• You’ll find your project meetings get more participation when the invitees know you’re taking attendance. (Sly, but effective!)

Eliminate Distractions

Before the session begins, eliminate all distractions.

  • Refill your water / drink.
  • Use the restroom ahead of time.
  • Unless you are expecting a very important call, turn off your phone. (A vibrating phone can distract as much as a ringing one.)
  • If you’re using your laptop, disable email notifications and set your instant messaging to Do Not Disturb.
  • Sit where you can see and/or hear what is being presented without issue.

During the Meeting

What to Capture

During the session, you want to capture the main points and key ideas. Don’t worry about capturing everything discussed. If you try to do that, you will miss something important.

Below are some examples of what to capture for sessions versus meeting.

For conference sessions:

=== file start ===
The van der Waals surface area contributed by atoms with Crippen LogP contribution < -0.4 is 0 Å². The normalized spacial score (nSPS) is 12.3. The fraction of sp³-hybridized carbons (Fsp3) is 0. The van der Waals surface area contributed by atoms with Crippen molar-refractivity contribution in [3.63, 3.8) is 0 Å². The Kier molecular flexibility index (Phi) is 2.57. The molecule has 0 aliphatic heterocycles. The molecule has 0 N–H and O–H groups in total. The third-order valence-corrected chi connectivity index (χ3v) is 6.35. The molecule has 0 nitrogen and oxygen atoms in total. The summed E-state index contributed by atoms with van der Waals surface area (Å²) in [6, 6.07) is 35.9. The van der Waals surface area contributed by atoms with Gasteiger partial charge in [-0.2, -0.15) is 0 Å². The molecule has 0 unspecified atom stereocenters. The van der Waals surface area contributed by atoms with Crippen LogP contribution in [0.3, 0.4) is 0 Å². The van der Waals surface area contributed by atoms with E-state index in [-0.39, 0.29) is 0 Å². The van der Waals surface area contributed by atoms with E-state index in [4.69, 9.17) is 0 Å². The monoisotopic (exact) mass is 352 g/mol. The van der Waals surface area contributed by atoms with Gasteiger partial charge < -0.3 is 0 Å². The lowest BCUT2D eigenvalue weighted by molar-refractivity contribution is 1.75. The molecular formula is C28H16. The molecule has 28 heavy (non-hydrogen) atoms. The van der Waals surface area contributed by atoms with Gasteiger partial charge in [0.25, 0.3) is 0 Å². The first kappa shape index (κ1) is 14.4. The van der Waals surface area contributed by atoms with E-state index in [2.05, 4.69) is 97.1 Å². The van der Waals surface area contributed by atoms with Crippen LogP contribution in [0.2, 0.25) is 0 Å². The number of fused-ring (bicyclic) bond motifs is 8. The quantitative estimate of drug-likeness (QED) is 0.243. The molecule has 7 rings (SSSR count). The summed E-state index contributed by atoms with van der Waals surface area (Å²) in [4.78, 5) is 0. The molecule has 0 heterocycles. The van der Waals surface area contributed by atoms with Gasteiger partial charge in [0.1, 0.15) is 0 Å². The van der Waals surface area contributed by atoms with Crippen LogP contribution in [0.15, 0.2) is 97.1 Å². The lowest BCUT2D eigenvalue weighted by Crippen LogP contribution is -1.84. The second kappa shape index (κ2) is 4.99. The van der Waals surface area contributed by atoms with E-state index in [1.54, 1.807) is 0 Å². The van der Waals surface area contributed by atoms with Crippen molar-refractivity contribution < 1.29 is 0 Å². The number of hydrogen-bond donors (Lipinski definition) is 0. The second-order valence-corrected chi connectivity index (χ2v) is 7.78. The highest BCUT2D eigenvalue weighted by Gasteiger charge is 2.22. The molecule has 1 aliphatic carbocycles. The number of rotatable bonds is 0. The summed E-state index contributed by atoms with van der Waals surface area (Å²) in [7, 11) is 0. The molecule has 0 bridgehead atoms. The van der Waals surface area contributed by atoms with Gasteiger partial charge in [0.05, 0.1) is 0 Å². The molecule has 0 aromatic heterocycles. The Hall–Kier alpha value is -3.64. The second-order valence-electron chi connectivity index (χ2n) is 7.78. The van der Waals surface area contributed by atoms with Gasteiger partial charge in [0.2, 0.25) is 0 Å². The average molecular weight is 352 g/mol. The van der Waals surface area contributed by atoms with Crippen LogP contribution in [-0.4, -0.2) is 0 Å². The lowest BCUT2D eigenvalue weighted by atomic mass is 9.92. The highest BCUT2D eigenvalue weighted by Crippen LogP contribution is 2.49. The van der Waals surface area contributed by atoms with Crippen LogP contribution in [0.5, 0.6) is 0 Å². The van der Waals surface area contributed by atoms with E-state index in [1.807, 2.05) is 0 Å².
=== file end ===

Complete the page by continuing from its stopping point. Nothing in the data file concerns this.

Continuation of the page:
• Key ideas. Hopefully, the agenda will tell you what key ideas are being covered.
  • Powerful quotes. Presenters often use stand out quotes and one-liners to emphasize their points.
  • Examples. Often speakers will use analogies to drive home their points. These are tricky to capture, but if you can easily write something that reminds you of the analogy they used, it can help drive the point home later when reviewing your notes.

For business meetings:

  • Decisions that are made.
  • Action items, including who is responsible for it and the due date for completion.
  • Tabled items, or topics that are mentioned, but set aside for another time.
  • Controversial items discussed. It is useful to capture the major disagreements, and any contingencies agreed to, along with the final decision and who made it. This comes in handy if the topic arises again.
  • Beginning and Ending times of the meeting, which can go in the metadata section of your notes. This information can help determine trends, such as starting on time and finishing early.
  • Other information that needs to be documented.

How to Capture Information

People talk faster than you can write or type. There are some simple tricks you can use to help capture information faster. Remember, your live notes are a first draft, which you will clean up and flesh out later.